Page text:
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Ok, now getting a bit ridiculous.  Again, it's required so let's do it!  None are the champions of the track but this test also conducts a highway run as well to see how these trucks would feel on the road.  The Chevy has a narrow stance and lighter weight that makes it easy to drive, but then again the long wheelbase makes it the toughest to navigate narrow streets and finding a parking space.  The Dodge feels much smaller than the dually rear suggests as the lower stance provides better control, but again like the Chevy it's a big truck that's a challenge to move in smaller spaces.  The Ford feels big and it is: not as sporty and easy to park.  Also the Ford suffers from older mechanical touches while the Dodge and Chevy have more modern setups, like the recirculating ball steering instead of the modern rack-and-pinion setup.  As for off-roading only the Ford has the true 4x4 setup with the transfer case and the height, but falls second to the Chevy for ground clearance no thanks to the running boards.  The Chevy, despite the lack of a transfer case, looks to be the better off roader.  Don't ask about the low-sitting Dodge.

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Features and Payload

This is a two-part section:  The Payload is first as I used a change purse loaded with change to act as a payload (and yes even loose change can make for a heavy payload!).  The Chevy hauls the most with its long bed and even without the dual rear tires like the other two it handles pretty well despite some body roll.  The Ford comes in next with a smidge shorter bed but same hauling characteristics as the Chevy, with dual rear wheels to help out.  The Dodge has a smaller, but only slightly, bed that handles the payload as well, though it did seem like the Dodge did struggle a little with the load.  Chevy wins again.  Which brings me to the Features section that looks at all the positives about these castings in the previous tests and then some with any additional features.  The Ford has one of the best exterior and interior details here, along with the versatile 4x4 system and hauling capabilities, let down by an out-of-date interior.  The Ram looks cool and does the job, but it sits too low and has way to many incorrect details.  The Chevy has a more modern look and feel with the most versatile payload and even off-roading of the bunch (and that's without four-wheel drive!), but the design is a bit plain and suffers from a long wheelbase.  The Ford wins this part of the test.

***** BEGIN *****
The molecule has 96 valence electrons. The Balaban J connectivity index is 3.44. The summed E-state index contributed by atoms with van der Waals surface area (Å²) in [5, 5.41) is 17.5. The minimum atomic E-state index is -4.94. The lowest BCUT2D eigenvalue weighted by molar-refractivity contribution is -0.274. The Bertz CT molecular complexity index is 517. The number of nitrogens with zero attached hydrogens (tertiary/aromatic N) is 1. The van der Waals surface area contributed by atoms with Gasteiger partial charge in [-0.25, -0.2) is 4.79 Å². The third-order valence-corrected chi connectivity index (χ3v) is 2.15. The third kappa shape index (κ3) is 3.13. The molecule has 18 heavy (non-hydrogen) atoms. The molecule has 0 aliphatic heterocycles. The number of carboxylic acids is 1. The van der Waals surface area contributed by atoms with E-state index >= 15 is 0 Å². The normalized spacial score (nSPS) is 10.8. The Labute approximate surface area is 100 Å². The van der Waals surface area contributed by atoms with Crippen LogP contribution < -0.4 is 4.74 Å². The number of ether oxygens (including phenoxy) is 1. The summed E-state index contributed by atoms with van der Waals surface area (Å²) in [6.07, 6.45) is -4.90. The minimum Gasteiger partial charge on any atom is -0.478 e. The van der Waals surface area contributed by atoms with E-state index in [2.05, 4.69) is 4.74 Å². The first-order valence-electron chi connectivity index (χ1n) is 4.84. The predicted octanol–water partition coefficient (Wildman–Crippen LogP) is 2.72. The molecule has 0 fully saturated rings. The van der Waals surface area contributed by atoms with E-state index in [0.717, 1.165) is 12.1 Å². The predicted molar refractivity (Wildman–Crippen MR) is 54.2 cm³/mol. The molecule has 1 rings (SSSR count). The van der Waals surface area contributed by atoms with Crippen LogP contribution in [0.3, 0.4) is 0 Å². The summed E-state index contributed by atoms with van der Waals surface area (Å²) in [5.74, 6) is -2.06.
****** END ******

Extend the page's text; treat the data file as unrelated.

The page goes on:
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The Ram is a 2003-2005 model; the Ford a 2004-2007 model; and the Chevy the 2011-2014 models.  Yes, a bit of a variation in years here, yet pricing is very close.  The Ford with the Lariat and four-wheel drive one ton would be the most expensive here.  The Chevy and Dodge have a close tie on hand here, but the vote goes to the Ram due to the expense of adding more emission controls to the Chevy.  Hey, at least the Dodge wins a test for a change!

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In the end it was pretty common what the last-place finisher was: the Dodge Ram 3500.  The Ram has a unique dually look that no other diecast manufacturer has made for this generation yet, but the whole execution is incorrect: low stance 2WD with transfer case? Seats pushed way far back? Rounded surfaces?  Nothing seemed right.  Second place is the Ford F-350 Super Duty: it has the better looks than the rest with a capable payload and off-road abilities, but the truck has some dated features that prevented it from winning first place.  The Winner is the Chevy Silverado 2500 HD: It may not be the best-looking truck of the bunch but it offers quite a bit of practicality from the larger payload, modern powerplant, off-roading capabilities, and a nice interior setup.  Hopefully other diecast manufacturers can offer more heavy duty pickups in the future so that more of these big bruisers can be found in our collections, or probably shoveling dirt out of our backyards.